Ishiyama is well known for his braiding. He can be seen at most events braiding with the other artisans, or teaching a class in an unusual braiding pattern. He has made all his own braiding equipment, including several very nice marudai braiding stands and enough simple marudai to teach classes. He teaches classes at events a few times a year, and donates braids to Barony and Kingdom for use as medallion cords.
What is kumihimo?
The Japanese word kumihimo literally means "braid", and is a compound word from kumi, which means "bringing together", and himo, which means "cords or ties”. The term encompasses several braiding techniques that use different pieces of equipment. This equipment can be anything from a takadai, a large loom-like braiding stand, to a square-framed karakumidai that is based on Chinese style braiding stands, to the stool-like marudai round-topped braiding stand. Braids can also be created without equipment using a technique called kute-uchi in which loops are manipulated from a single fixed point (similar to finger loop braiding) with no braiding stand at all.
Is kumihimo period?
The earliest period of recorded history is the Jomon period, which ended in 400 BCE. Jomon means “rope marks”, and this name is used because potters of the time pressed braided plant fibers into the wet clay of their pots. The braids have long since become dust, but the pottery still shows these marks. With the expansion of Buddhism into Japan during the Asuka period (552 - 645 CE), the need for braids to tie sutra scrolls and adorn clothing expanded apace. By the Nara period (645 - 784 CE), braids were considered treasures worthy of collection in the Imperial repository at Shoso-in. In early period, braids would have been made via loop manipulation kute-uchi. Masako Kinoshita’s observations of historical braids and reproduction work confirm this. By the Heian period,(784 - 1184 CE) the karakumidai was used to create both narrow and wide braids, mostly with chevron and diamond patterns. During the civil wars of the Kamakura period (1185 - 1333) the demand for braids to lace lamellae together into armor was great. These armors and their braids still exist. After the end of the warring states period, the Momoyama period (1573 - 1614) was one of peaceful opulence. Braids began to be used more and more to embellish garments and decorative pieces in the home.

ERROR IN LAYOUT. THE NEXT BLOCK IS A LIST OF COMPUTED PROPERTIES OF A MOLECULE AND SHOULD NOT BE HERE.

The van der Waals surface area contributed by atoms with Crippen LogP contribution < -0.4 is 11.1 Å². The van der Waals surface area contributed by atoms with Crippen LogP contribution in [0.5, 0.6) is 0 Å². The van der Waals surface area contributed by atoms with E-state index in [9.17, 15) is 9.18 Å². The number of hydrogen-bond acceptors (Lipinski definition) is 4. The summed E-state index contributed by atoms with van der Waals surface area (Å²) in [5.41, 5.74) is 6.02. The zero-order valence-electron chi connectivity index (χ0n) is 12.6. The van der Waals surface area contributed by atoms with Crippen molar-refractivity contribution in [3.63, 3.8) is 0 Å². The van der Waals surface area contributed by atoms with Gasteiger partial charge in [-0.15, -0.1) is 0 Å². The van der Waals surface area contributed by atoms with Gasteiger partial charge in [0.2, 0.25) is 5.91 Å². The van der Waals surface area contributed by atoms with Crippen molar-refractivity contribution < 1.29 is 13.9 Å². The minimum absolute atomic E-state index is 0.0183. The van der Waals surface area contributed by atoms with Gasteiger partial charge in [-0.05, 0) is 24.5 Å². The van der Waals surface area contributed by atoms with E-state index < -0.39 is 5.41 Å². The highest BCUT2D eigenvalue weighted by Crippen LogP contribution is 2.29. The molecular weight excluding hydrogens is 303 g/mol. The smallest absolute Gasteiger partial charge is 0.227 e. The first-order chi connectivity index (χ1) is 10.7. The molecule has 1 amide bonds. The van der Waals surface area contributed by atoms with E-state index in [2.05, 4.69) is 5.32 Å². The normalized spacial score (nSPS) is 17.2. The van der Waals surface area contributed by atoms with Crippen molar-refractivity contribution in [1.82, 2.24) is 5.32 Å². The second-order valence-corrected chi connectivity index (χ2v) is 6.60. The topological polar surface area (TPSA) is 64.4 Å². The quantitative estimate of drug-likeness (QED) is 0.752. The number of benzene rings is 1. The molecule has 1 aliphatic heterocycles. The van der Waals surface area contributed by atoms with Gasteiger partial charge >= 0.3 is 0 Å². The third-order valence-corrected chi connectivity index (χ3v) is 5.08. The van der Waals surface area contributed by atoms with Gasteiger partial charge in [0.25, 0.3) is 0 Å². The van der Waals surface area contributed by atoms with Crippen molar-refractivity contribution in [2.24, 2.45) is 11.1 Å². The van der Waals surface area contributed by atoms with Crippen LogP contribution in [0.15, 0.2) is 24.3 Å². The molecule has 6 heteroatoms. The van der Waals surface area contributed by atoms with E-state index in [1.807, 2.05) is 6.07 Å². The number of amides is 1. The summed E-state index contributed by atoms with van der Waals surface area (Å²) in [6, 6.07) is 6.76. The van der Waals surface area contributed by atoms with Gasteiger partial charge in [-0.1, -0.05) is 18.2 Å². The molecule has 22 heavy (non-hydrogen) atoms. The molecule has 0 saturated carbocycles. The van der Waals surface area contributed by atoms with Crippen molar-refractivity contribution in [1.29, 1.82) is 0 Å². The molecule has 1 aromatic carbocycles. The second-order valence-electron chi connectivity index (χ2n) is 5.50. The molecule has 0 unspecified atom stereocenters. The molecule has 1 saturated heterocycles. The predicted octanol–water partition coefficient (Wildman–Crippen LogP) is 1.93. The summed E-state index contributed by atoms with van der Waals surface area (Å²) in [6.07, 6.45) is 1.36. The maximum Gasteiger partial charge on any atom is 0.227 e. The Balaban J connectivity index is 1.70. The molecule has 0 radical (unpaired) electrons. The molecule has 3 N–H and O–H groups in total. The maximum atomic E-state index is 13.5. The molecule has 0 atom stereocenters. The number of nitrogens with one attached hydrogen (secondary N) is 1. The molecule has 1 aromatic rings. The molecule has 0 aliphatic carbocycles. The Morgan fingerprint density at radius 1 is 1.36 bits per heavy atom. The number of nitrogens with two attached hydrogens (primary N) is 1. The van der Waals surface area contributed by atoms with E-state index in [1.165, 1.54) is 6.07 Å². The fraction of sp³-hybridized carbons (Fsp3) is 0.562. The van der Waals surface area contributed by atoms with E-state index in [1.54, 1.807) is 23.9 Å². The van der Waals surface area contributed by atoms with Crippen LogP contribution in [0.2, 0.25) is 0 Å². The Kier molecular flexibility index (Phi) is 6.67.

Kyo Kara Gumi Braid for a Laurel
This braid is a flat braid with 24 strands that I braided by hand on a marudai round braiding stand. Each strand comprises four plies of 2/30 silk lace-weight yarn. There are eight gold strands and sixteen green strands. The Kyo Kara Gumi braiding pattern produces the looping pattern that reminds me of overlapping laurel leaves. I made this braid as a gift for a friend who was recently laureated. This braid is a decorative cord, and in period it might have been used for anything from a simple belt, to a complexly-knotted securing-cord on armor. This cord is more than six feet long, which would make it useful as tasuke cord for keeping one’s sleeves out of the way while one works. It is also long enough that it could be cut to create several practical or decorative cords for a garment.